Much to the likely disturbance of Fat Tuesday purists, scenes of drunken debauchery and cheap beads being tossed at revealing women are often a quick association with the holiday. Though less an actual tradition than the inevitable result of many carousers given the opportunity to celebrate anything with copious alcohol, Mardi Gras is nonetheless supposed to be a good time. A festive cocktail is usually the right harbinger.
"I have a friend who walks the St. Ann Parade route with a shopping cart and some sort of classic tiki punch and gives it out to anyone wishing to drink," says Christine Nielsen, renowned mixologist for the Cocktail Bar at the prestigious Windsor Court Hotel in New Orleans.
If you're not of the mold to drink tropical, alcohol-laden fluids from a stranger's shopping cart, Nielsen recommends her bar's Mardi Gras Preflight Punch, which is a mixture of brandy, rum, black tea, and cardamom syrup served in a bowl for $29.
You can always make your own costly cocktail, too. Mix up a hurricane, a common drink with New Orleans Mardi Gras revelers. You shouldn't have a problem giving it up for Lent if you take the central ingredient -- rum -- from a bottle of 1940s Wray and Nephew rum, valued at a pricey $54,000. Add in the necessary fruit juices and a splash of Remy Martin Cognac Louis XIII -- which can cost more than $1,000 per bottle -- and you've got yourself a storm of a drink that will wash away your pain along with any extra cash you may have been saving for a rainy day.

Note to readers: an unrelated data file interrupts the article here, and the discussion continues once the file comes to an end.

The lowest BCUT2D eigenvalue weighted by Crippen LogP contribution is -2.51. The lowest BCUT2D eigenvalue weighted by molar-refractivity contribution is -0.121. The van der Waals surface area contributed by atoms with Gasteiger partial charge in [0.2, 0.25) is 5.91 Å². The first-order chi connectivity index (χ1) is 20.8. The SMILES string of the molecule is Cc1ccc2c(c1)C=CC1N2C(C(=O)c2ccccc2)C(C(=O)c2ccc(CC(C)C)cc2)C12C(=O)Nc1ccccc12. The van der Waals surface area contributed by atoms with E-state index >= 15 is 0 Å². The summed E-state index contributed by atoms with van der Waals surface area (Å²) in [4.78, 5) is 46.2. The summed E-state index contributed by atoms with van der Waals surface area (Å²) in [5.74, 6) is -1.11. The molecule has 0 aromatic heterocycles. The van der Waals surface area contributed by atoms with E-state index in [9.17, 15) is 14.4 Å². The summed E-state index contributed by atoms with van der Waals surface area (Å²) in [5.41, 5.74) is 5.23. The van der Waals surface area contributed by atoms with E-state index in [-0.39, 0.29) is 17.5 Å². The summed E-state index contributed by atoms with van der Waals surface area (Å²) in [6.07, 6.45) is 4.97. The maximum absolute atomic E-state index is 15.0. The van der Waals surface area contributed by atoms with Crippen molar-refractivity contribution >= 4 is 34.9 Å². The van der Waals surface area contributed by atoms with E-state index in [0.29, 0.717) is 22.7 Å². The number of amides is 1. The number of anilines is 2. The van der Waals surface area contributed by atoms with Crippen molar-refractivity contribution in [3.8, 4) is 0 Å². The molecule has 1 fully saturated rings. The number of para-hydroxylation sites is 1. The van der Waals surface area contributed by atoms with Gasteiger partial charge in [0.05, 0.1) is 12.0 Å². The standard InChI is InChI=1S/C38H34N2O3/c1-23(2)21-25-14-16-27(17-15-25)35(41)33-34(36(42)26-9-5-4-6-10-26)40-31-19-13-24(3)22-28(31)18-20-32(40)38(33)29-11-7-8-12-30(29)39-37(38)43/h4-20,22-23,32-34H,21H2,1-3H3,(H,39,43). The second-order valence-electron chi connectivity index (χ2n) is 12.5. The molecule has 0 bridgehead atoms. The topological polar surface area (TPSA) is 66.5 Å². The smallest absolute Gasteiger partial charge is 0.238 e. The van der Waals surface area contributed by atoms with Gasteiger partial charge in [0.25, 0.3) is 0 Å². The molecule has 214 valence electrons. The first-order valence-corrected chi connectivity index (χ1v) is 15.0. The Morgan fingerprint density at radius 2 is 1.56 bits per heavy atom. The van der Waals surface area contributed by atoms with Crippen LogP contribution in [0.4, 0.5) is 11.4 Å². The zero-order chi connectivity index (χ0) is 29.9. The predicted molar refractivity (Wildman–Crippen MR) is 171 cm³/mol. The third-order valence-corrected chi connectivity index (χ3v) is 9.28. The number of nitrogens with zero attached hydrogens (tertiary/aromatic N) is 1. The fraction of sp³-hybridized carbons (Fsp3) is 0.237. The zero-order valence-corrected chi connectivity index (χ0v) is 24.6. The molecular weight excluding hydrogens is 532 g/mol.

Everyone Loves a Parade
After getting yourself sufficiently sauced, it's time to join in the parade -- literally. Parades are common in the streets around the French Quarter of New Orleans, with 56 scheduled this year in the weeks leading up to Mardi Gras. Each one is led by one of the local krewes, which are basically party clubs for grown-ups where everyone piles on to incredible floats and throws party favors at onlookers.
Parades and parties sound like fun, but it can be rather costly to be part of a krewe. Some of the older, more reputable krewes can charge $3,000 to $4,000 to partake in all of the festivities, and that's if they're even open for the public to join. The hard economic times have led some of the krewes to allow out-of-towners to ride in their floats for around $300 and even settle the bill ahead of time on PayPal. However, most of the krewes' fees run much higher for the privilege. Typical fees will cost you an initial $500 to $2,000, plus up to an additional $1,000 in other dues. Plan to spend another $1,000 for your "throws" -- the beaded necklaces, toys and trinkets you'll shower on the partiers lining the street.